These Kamloops women want a school that moves learning outside the classroom - InfoNews

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These Kamloops women want a school that moves learning outside the classroom

Twila Manson (left) and Krystal Jeffrey are hoping to open up the discussion about a future outdoor school in Kamloops.
November 23, 2017 - 6:30 PM

KAMLOOPS - Learning physics and math by building forts and throwing sticks may not seem conventional, but it’s exactly what two Kamloops women want to see offered in the city.

Twila Manson and Krystal Jeffrey are local moms who want to see an outdoor school in Kamloops like one currently operating in Maple Ridge.

“In an outdoor school... learning outcomes are achieved through experiential learning outdoors, not inside a classroom,” Jeffrey says.

Jeffrey is a pre-school teacher in the city who has wanted to pitch the idea of an outdoor school for the past few years, but has never found the time to completely immerse herself into the project.

Manson recently moved from Maple Ridge to Kamloops with her husband and their two-year-old son. She says one of the most difficult parts of the move was saying goodbye to the opportunity to enroll their son in the outdoor school in that community.

“I really want this for my son, so now I’m trying to get this up and moving so that he has an opportunity to do something like this, because there’s such diversity here and there’s so much they can learn," Manson says.

The Maple Ridge Environmental School started in 2011and it’s a model Manson and Jeffrey are looking at while they discuss plans for an outdoor school in Kamloops.

The women say it’s important the potential school reach as many children as possible, so they are looking for public input before moving forward with a proposal and planning.

They’re holding a public meeting in Aberdeen next week, where they hope to hear from parents who would be open to enrolling their children in an outdoor school. Manson and Jeffrey are looking for concerns, comments and suggestions about what other parents envision when they think of an outdoor school.

“If the community is behind it, it’s hard for the school district or the city or whoever to say no, so we are trying to gather the community support,” Jeffrey says.

WHY AN OUTDOOR SCHOOL?

Jeffrey and Manson believe resiliency is crucial for children, and having to adapt and learn in all kinds of weather will help strengthen that skill. There are also inherent problems and difficult situations in nature that can help develop a child’s problem-solving skills.

Manson points to a month-long camping trip she took with her husband and son this summer, when her son tried to walk through a prickle bush despite her warning.

“Now he knows what this tree looks like and he knows how to identify it, he knows how to avoid it, and he’s two years old,” says Manson. “I think that sort of thing is really great. He knows which berries he can pick off trees and eat at two years old.”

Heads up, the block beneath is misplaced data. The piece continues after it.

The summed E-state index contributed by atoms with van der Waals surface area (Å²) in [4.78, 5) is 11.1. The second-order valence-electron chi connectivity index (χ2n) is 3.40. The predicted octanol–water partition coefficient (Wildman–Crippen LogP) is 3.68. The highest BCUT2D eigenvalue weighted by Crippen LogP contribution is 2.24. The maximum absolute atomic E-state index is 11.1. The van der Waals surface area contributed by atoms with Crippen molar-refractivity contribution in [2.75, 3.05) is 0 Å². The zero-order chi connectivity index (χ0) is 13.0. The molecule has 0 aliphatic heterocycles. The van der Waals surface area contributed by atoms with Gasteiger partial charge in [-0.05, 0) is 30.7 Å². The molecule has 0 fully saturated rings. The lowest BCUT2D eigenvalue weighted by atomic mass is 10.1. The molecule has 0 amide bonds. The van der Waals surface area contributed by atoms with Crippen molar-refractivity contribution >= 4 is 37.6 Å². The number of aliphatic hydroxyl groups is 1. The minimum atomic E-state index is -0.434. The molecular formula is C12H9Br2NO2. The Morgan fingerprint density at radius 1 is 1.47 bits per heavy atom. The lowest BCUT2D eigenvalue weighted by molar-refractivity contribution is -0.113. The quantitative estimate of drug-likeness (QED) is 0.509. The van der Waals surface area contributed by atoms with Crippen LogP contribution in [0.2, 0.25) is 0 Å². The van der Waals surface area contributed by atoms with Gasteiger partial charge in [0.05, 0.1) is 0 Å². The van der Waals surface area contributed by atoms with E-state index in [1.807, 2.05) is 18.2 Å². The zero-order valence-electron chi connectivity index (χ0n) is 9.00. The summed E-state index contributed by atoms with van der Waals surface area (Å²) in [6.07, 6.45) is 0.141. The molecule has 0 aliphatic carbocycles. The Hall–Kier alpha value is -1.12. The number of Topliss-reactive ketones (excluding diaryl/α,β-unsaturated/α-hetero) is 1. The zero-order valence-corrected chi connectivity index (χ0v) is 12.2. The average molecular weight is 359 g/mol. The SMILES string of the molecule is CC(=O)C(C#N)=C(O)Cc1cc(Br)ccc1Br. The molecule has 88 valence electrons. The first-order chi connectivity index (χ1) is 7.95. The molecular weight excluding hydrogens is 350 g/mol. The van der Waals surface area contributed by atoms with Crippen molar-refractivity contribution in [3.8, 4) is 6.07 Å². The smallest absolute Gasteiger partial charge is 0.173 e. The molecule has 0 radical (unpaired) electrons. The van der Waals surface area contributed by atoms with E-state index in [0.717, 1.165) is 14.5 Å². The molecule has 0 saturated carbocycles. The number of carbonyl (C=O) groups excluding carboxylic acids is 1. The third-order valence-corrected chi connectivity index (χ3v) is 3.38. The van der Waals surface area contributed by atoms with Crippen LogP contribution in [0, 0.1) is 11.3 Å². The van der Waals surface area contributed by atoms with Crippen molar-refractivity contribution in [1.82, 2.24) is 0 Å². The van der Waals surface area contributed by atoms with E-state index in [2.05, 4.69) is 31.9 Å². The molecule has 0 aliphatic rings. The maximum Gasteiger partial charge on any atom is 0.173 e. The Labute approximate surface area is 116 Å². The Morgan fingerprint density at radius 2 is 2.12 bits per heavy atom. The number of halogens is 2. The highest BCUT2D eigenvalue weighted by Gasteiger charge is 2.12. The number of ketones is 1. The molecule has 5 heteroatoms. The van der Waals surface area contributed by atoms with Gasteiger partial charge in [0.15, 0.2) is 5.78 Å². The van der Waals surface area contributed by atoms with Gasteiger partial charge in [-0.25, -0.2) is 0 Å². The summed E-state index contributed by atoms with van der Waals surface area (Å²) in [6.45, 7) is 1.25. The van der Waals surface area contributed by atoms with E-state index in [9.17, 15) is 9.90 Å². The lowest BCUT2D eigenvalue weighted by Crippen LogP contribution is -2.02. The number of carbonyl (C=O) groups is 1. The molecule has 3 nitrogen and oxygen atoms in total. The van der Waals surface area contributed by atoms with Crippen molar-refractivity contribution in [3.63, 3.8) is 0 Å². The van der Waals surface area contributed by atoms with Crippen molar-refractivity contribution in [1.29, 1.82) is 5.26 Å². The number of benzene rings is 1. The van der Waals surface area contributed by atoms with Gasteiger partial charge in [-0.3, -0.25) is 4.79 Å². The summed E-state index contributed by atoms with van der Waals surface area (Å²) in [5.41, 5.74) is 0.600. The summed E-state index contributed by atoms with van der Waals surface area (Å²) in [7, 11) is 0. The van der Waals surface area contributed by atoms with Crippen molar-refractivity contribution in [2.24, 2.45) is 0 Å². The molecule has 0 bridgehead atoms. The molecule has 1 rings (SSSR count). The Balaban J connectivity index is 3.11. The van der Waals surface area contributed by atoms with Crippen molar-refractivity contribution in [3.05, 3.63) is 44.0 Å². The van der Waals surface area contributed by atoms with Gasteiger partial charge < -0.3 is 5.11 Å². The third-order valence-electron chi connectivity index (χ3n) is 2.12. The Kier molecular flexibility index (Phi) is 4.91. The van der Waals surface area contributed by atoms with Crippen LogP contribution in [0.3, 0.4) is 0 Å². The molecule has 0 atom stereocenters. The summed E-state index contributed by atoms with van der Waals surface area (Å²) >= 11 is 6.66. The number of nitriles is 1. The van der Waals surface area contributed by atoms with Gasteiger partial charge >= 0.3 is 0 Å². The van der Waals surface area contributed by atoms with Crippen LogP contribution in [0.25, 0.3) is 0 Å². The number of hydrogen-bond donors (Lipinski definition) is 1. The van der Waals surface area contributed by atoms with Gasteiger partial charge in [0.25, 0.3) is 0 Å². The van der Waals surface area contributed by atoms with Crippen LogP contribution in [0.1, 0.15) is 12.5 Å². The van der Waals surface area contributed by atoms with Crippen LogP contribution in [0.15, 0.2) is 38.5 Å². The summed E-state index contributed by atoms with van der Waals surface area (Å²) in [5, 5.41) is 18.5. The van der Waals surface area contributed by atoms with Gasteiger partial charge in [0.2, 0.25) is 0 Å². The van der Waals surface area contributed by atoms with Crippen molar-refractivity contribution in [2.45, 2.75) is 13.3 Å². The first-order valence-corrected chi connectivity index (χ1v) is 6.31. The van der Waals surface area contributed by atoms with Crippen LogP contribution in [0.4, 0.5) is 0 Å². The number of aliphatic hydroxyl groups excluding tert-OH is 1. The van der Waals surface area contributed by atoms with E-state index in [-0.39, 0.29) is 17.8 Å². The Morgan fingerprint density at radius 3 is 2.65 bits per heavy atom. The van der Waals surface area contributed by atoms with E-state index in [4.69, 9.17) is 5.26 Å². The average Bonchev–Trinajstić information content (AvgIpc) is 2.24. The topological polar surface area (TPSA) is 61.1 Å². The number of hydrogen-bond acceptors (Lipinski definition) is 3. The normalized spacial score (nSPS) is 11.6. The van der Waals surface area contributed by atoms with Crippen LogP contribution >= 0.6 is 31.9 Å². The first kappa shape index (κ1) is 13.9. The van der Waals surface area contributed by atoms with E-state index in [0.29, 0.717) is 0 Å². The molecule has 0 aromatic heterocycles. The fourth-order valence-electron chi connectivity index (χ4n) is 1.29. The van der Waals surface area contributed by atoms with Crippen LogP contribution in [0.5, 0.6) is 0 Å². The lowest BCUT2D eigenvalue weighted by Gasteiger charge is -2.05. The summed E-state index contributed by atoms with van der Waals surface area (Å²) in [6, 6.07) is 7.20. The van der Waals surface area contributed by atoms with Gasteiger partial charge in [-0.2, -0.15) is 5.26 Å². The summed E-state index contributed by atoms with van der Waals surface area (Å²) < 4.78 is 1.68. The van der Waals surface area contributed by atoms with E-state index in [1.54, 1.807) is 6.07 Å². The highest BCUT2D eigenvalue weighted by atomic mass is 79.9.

The women say children at the Maple Ridge Environmental School learn different skills like building fires and using knives, skills that will help them as they grow up.

Both Manson and Jeffrey are aware that an unstructured environment may not sound appealing to every parent, and there could be concerns raised about what the children are really learning if it’s not in a classroom. They say the school doesn’t necessarily have to be fully outdoors and there could be both indoor and outdoor learning.

“Maybe the morning is spent outside and the afternoon is inside, maybe there is classroom learning so kids are gaining those skills of being at a desk, writing on a piece of paper, looking at a blackboard, those things that they’re going to have to use,” Jeffrey says. “What do you envision because personally, me as a parent, I wouldn’t send my kid to a school that was entirely outdoors because I know that moving forward, that’s not necessarily going to be in their best interest.”

It wouldn't be the only outdoor school in the region. South Canoe was recently approved for an outdoor school that would be a hybrid of indoor and outdoor learning.

Manson and Jeffrey say looking at Maple Ridge's model of kindergarten to grade seven is useful and important. They'd even like to see Kamloops build a kindergarten to grade 12 outdoor school and be a national model.

The women say discussions around appropriate grading, what grade levels would be included, and what the school would look like will eventually come after they hear input from parents in the community.

They’re hosting a forum at the West Highlands Community Centre on Nov. 29 beginning at 6 p.m. Parents can drop in, introduce themselves, and discuss their hopes and visions for an outdoor school.

You can go here to see Manson and Jeffrey’s Facebook page.

For more information about the meeting, go here.

— This story was updated at 9 p.m. Thursday, Nov. 23, 2017 to correct the word "woman" to "women" in the headline,


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